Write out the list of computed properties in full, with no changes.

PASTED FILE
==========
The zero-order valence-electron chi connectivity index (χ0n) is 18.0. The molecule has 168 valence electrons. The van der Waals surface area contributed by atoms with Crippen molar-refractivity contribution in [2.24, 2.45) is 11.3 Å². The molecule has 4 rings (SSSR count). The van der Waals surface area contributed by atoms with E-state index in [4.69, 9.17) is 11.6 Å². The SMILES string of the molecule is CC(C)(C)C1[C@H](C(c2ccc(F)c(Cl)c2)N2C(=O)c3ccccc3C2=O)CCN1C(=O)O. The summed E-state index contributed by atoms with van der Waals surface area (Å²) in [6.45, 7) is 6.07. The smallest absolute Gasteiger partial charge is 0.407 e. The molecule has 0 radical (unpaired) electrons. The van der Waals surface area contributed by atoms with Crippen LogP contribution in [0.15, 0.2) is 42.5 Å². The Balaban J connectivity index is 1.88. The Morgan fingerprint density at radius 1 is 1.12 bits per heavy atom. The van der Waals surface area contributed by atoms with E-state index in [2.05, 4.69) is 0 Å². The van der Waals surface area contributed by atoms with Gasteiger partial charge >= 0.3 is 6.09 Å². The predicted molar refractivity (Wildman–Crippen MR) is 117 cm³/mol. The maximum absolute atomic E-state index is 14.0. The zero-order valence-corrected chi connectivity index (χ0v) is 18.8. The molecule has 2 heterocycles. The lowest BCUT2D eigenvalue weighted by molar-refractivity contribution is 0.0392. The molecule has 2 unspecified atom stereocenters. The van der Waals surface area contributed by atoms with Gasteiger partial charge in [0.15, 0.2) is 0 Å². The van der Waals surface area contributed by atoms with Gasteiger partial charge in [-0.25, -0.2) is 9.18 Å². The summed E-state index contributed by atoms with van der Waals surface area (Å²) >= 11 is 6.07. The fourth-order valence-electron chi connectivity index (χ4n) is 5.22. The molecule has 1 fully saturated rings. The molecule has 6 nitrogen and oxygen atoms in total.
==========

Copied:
The zero-order valence-electron chi connectivity index (χ0n) is 18.0. The molecule has 168 valence electrons. The van der Waals surface area contributed by atoms with Crippen molar-refractivity contribution in [2.24, 2.45) is 11.3 Å². The molecule has 4 rings (SSSR count). The van der Waals surface area contributed by atoms with E-state index in [4.69, 9.17) is 11.6 Å². The SMILES string of the molecule is CC(C)(C)C1[C@H](C(c2ccc(F)c(Cl)c2)N2C(=O)c3ccccc3C2=O)CCN1C(=O)O. The summed E-state index contributed by atoms with van der Waals surface area (Å²) in [6.45, 7) is 6.07. The smallest absolute Gasteiger partial charge is 0.407 e. The molecule has 0 radical (unpaired) electrons. The van der Waals surface area contributed by atoms with Crippen LogP contribution in [0.15, 0.2) is 42.5 Å². The Balaban J connectivity index is 1.88. The Morgan fingerprint density at radius 1 is 1.12 bits per heavy atom. The van der Waals surface area contributed by atoms with E-state index in [2.05, 4.69) is 0 Å². The van der Waals surface area contributed by atoms with Gasteiger partial charge >= 0.3 is 6.09 Å². The predicted molar refractivity (Wildman–Crippen MR) is 117 cm³/mol. The maximum absolute atomic E-state index is 14.0. The zero-order valence-corrected chi connectivity index (χ0v) is 18.8. The molecule has 2 heterocycles. The lowest BCUT2D eigenvalue weighted by molar-refractivity contribution is 0.0392. The molecule has 2 unspecified atom stereocenters. The van der Waals surface area contributed by atoms with Gasteiger partial charge in [0.15, 0.2) is 0 Å². The van der Waals surface area contributed by atoms with Gasteiger partial charge in [-0.25, -0.2) is 9.18 Å². The summed E-state index contributed by atoms with van der Waals surface area (Å²) >= 11 is 6.07. The fourth-order valence-electron chi connectivity index (χ4n) is 5.22. The molecule has 1 fully saturated rings. The molecule has 6 nitrogen and oxygen atoms in total.